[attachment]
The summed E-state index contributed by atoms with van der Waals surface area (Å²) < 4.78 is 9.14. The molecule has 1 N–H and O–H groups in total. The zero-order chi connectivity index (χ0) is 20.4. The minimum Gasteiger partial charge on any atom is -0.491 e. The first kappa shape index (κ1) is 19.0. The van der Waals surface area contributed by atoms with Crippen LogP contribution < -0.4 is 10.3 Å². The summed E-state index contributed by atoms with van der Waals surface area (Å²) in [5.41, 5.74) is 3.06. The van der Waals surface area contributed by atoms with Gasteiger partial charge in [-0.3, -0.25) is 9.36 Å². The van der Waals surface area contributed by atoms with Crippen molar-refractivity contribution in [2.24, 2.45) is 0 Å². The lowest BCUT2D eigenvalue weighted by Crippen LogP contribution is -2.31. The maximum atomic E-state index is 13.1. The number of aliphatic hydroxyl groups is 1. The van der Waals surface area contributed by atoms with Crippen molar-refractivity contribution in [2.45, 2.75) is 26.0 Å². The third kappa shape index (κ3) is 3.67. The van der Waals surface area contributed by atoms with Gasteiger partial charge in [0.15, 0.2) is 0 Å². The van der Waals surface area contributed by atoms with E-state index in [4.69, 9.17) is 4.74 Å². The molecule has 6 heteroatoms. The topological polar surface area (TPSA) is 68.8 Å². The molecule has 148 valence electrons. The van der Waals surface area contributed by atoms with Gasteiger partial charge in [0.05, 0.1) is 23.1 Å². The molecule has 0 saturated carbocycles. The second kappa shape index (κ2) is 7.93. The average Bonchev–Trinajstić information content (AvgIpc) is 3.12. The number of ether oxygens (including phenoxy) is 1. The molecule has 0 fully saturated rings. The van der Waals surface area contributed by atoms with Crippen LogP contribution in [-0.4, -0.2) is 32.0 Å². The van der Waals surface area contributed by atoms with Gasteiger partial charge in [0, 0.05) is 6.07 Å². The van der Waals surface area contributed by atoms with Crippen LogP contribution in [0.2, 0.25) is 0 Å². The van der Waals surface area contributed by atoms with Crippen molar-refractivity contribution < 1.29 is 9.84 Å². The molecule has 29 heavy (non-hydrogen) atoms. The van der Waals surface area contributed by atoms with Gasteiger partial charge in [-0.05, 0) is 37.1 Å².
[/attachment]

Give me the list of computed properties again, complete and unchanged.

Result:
The summed E-state index contributed by atoms with van der Waals surface area (Å²) < 4.78 is 9.14. The molecule has 1 N–H and O–H groups in total. The zero-order chi connectivity index (χ0) is 20.4. The minimum Gasteiger partial charge on any atom is -0.491 e. The first kappa shape index (κ1) is 19.0. The van der Waals surface area contributed by atoms with Crippen LogP contribution < -0.4 is 10.3 Å². The summed E-state index contributed by atoms with van der Waals surface area (Å²) in [5.41, 5.74) is 3.06. The van der Waals surface area contributed by atoms with Gasteiger partial charge in [-0.3, -0.25) is 9.36 Å². The van der Waals surface area contributed by atoms with Crippen molar-refractivity contribution in [2.24, 2.45) is 0 Å². The lowest BCUT2D eigenvalue weighted by Crippen LogP contribution is -2.31. The maximum atomic E-state index is 13.1. The number of aliphatic hydroxyl groups is 1. The van der Waals surface area contributed by atoms with Crippen molar-refractivity contribution in [2.45, 2.75) is 26.0 Å². The third kappa shape index (κ3) is 3.67. The van der Waals surface area contributed by atoms with Gasteiger partial charge in [0.15, 0.2) is 0 Å². The van der Waals surface area contributed by atoms with E-state index in [4.69, 9.17) is 4.74 Å². The molecule has 6 heteroatoms. The topological polar surface area (TPSA) is 68.8 Å². The molecule has 148 valence electrons. The van der Waals surface area contributed by atoms with Gasteiger partial charge in [0.05, 0.1) is 23.1 Å². The molecule has 0 saturated carbocycles. The second kappa shape index (κ2) is 7.93. The average Bonchev–Trinajstić information content (AvgIpc) is 3.12. The number of ether oxygens (including phenoxy) is 1. The molecule has 0 fully saturated rings. The van der Waals surface area contributed by atoms with Crippen LogP contribution in [-0.4, -0.2) is 32.0 Å². The van der Waals surface area contributed by atoms with Gasteiger partial charge in [0, 0.05) is 6.07 Å². The van der Waals surface area contributed by atoms with Crippen LogP contribution in [0.2, 0.25) is 0 Å². The van der Waals surface area contributed by atoms with Crippen molar-refractivity contribution < 1.29 is 9.84 Å². The molecule has 29 heavy (non-hydrogen) atoms. The van der Waals surface area contributed by atoms with Gasteiger partial charge in [-0.05, 0) is 37.1 Å².